Search and rescue (SAR) as an obligation under international law
Providing assistance to any persons found in distress at sea is a legal obligation of EU countries established in international customary and conventional law (International Convention for the Safety of Life at Sea - SOLAS Convention, 1974; United Nations Convention of the Law of the Sea - UNCLOS, 1979; International Convention on Maritime Search and Rescue - SAR Convention, 1979), as well as EU law.
According to the SAR Convention, contracting countries are obliged to develop maritime SAR services and to take any urgent steps to ensure that the necessary assistance is provided to any person who is, or appears to be, in distress at sea. This also includes the coordination of SAR operations until those assisted are delivered to a place of safety.
Migratory flows and search and rescue in the Mediterranean Sea
Since at least the mid-1990s, thousands of people have crossed the Mediterranean each year by boat to seek asylum or to migrate to Europe, if they do not have the documentation required by the countries of destination. As documented by the International Organisation for Migration’s Missing Migrants Project, the Mediterranean Sea has become a site of escalating numbers of migrant fatalities in recent years (with more than 2,000 recorded as missing in 2021 alone).
This requires a comprehensive and multifaceted response from the European Union and its EU countries, with a view to:
- prevent loss of life at sea
- improve migration management
- develop safe and dignified alternatives to dangerous crossings
- disrupt organized crime groups of migrant smugglers and traffickers in human beings
As a consequence of the migratory crisis, SAR capacity, coordination, and effectiveness in the Mediterranean Sea have been enhanced considerably since 2015, with significant contributions from the EU and coastal countries (including operations led by national authorities and by the European Border and Coast Guard Agency - Frontex), and the increased involvement of private and commercial vessels (including private vessels operated by Non-Governmental Organisations with the main purpose of proactively carrying out SAR activities at sea).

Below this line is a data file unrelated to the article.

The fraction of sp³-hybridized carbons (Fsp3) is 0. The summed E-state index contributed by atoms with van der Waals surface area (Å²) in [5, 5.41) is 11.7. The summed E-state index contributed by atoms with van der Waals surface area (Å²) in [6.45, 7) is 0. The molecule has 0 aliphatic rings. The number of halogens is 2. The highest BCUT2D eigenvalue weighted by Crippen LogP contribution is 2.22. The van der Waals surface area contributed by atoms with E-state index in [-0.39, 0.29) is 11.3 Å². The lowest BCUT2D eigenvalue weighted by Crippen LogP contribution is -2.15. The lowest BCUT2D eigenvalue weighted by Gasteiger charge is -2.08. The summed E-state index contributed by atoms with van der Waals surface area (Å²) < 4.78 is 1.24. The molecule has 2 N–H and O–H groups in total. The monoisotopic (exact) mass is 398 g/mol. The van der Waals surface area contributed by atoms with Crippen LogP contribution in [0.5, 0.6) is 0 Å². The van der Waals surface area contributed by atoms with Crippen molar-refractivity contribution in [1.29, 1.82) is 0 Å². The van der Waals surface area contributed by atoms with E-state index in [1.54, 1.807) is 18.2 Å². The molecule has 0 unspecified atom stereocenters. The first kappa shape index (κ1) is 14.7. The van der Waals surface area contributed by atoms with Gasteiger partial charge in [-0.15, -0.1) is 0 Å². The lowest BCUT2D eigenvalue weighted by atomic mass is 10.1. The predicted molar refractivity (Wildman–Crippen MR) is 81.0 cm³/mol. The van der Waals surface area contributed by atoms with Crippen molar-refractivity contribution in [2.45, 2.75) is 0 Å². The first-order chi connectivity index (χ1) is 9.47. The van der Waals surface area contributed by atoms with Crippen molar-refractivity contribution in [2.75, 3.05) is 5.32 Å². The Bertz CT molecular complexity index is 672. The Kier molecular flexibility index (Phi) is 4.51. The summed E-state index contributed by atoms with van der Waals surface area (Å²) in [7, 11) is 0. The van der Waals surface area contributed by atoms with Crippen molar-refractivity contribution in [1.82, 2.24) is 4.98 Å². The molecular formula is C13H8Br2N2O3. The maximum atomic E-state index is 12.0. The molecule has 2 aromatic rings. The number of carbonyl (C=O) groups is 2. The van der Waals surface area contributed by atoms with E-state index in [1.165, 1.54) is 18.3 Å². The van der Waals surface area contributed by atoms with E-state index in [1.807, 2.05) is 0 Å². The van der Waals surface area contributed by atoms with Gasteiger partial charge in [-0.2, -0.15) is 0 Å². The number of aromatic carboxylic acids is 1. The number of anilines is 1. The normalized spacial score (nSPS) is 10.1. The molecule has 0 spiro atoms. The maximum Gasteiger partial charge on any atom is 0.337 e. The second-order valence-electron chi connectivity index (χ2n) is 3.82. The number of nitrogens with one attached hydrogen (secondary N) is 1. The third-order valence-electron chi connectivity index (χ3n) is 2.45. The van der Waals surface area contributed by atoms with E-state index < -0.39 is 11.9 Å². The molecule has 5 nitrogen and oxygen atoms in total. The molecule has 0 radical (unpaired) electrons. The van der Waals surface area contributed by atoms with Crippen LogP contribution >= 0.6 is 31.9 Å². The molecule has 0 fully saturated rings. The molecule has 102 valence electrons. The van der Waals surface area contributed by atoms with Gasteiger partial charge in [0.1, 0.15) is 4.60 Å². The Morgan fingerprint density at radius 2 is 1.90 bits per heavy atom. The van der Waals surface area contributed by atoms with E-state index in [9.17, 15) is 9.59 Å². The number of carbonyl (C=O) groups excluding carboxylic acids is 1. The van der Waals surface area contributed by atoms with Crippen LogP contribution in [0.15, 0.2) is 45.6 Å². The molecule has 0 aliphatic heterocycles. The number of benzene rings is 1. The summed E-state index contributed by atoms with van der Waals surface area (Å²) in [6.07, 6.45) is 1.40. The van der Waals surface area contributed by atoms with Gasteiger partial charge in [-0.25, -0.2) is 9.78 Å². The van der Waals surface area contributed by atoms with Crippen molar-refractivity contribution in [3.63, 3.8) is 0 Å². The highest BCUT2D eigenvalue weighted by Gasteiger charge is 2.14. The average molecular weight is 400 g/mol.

A more coordinated approach to search and rescue
The European Commission has no role in the coordination of SAR operations or in the determination of a place of safety for disembarkation of assisted persons. This is decided by the competent national Maritime Rescue Coordination Center (MRCC) in charge of the rescue operation.
Nevertheless, SAR activities are also a key element of the European integrated border management, which is a shared responsibility of Frontex and national authorities. Moreover, the continuous disembarkations of rescued migrants in some coastal EU countries, that result from national and private operations, has a significant impact on their asylum, migration and border management systems.
In the context of the Pact on Migration and Asylum, based on the principle of fair sharing of responsibility and solidarity, the European Commission proposed a more coordinated and multi-pillar approach to SAR issues. The Commission has done so to address the specificity of the search and rescue practice which have arisen in the Mediterranean over the past years, and in line with EU competences and the relevant legal framework.
The European Commission adopted the Recommendation (EU)2020/1365 addressed to EU countries and aimed at supporting reinforced information sharing, coordination and cooperation between EU countries and with other relevant stakeholders in the field of search and rescue, with a particular focus on operations carried out by private vessels owned or operated for this specific purpose.
In accordance with this Recommendation, in 2021 the European Commission established the European Contact Group on Search and Rescue, a platform allowing for a structured dialogue among EU countries and Schengen Associated States, and with other relevant stakeholders, on the implementation of the legal framework and the evolving practice of SAR.
Moreover, the European Commission is coordinating discussions regarding the relocation and distribution of rescued people among EU countries and is supporting and encouraging them to work together in the spirit of solidarity.